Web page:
##
* *Reflection: Staircase of Complexity
Patterns in Addition - Section 2: Warmup

We had an opportunity here to dig a little deeper and not stop at a final answer. The real value in sharing multiple solutions or multiple representations is in comparing them to each other to uncover the structure and patterns in the math. This is what helps students understand foundational concepts and develop number sense.

After several of my students shared their solutions to the first triangle I asked them to discuss **"what was the same about all of them" or "what was true about all of them".** Several responses included the idea that, in order to result in a sum of zero the two bottom numbers had to be "the same, but different signs". Thinking about the numbers in this generalized way helps my students think about the number relationships and develop number sense.

I then asked another series of questions to get them to clarify by using more precise language:

**"Why does it make sense that being 'the same with different signs' will have a sum that is equal to zero?"****"what would that look like on a number line?"****"Is there another way to represent that?"****"do we have to use numbers to show they are the same?"**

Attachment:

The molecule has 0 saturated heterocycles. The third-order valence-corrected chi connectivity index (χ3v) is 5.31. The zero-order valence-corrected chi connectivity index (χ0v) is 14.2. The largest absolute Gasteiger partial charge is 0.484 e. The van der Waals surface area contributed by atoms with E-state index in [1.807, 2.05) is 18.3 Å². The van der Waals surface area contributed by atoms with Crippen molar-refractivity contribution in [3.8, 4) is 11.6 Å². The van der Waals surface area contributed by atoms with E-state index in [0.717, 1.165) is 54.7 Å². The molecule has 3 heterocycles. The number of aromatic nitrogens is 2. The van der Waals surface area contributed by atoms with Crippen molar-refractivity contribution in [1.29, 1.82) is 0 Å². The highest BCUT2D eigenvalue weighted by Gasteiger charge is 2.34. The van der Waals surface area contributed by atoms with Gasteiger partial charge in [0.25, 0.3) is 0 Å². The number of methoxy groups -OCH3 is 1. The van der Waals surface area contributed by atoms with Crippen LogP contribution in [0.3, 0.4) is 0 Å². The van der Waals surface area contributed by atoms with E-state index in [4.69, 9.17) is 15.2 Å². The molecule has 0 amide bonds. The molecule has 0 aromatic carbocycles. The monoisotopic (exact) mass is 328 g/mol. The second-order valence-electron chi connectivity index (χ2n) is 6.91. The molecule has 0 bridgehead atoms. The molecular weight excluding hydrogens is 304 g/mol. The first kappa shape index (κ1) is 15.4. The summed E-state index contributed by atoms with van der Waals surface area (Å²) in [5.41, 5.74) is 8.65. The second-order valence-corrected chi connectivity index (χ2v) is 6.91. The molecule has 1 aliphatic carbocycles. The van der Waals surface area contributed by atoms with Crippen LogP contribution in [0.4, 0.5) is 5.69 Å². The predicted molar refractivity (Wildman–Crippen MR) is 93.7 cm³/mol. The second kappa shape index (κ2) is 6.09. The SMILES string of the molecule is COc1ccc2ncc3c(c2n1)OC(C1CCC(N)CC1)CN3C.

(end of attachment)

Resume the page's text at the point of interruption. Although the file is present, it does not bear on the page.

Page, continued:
By the end they were relating the 'sameness' and 'oppositeness' to distance on a number line, saying "the two numbers have to be the same distance on the number line in opposite directions" (absolute value).

This precision made it easier to talk about the third number in the triangle. My students said the number had to be positive, so I followed up with questions like:

**"How do you know?" or "what makes you say that?"****"Will any positive number work?"****"Which positive numbers won't work?" and "why not?"****"how does the top number have to relate to the other two?"**

After this conversation my students were able to tell me that this positive number had to be a greater distance on the number line from zero than the negative number.

**Taking the time to discuss the puzzles and generalize will make the following explorations move faster. Students will notice the patterns more readily and be able to discuss their ideas more clearly. They may even begin asking themselves and each other questions to help them dig deeper.**

*Staircase of Complexity: Digging deeper*

# Patterns in Addition

Lesson 9 of 24

## Objective: SWBAT manipulate an integer sum to make it positive, negative, or zero in order discover the pattern in the number relationships.

*54 minutes*